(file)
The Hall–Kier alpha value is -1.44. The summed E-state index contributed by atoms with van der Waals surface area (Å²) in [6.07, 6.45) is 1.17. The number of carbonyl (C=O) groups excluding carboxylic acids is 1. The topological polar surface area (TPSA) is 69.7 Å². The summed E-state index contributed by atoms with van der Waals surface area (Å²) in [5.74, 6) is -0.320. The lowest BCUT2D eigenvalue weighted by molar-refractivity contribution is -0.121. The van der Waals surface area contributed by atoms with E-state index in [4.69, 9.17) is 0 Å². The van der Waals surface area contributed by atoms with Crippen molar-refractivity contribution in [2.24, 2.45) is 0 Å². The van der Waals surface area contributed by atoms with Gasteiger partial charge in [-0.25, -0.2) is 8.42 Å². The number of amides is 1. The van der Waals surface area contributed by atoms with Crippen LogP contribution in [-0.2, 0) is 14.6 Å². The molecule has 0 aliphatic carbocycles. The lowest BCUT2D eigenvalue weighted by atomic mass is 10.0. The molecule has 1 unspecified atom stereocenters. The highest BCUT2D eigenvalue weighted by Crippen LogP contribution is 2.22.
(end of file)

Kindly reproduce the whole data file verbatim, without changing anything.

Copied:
The Hall–Kier alpha value is -1.44. The summed E-state index contributed by atoms with van der Waals surface area (Å²) in [6.07, 6.45) is 1.17. The number of carbonyl (C=O) groups excluding carboxylic acids is 1. The topological polar surface area (TPSA) is 69.7 Å². The summed E-state index contributed by atoms with van der Waals surface area (Å²) in [5.74, 6) is -0.320. The lowest BCUT2D eigenvalue weighted by molar-refractivity contribution is -0.121. The van der Waals surface area contributed by atoms with E-state index in [4.69, 9.17) is 0 Å². The van der Waals surface area contributed by atoms with Crippen molar-refractivity contribution in [2.24, 2.45) is 0 Å². The van der Waals surface area contributed by atoms with Gasteiger partial charge in [-0.25, -0.2) is 8.42 Å². The number of amides is 1. The van der Waals surface area contributed by atoms with Crippen LogP contribution in [-0.2, 0) is 14.6 Å². The molecule has 0 aliphatic carbocycles. The lowest BCUT2D eigenvalue weighted by atomic mass is 10.0. The molecule has 1 unspecified atom stereocenters. The highest BCUT2D eigenvalue weighted by Crippen LogP contribution is 2.22.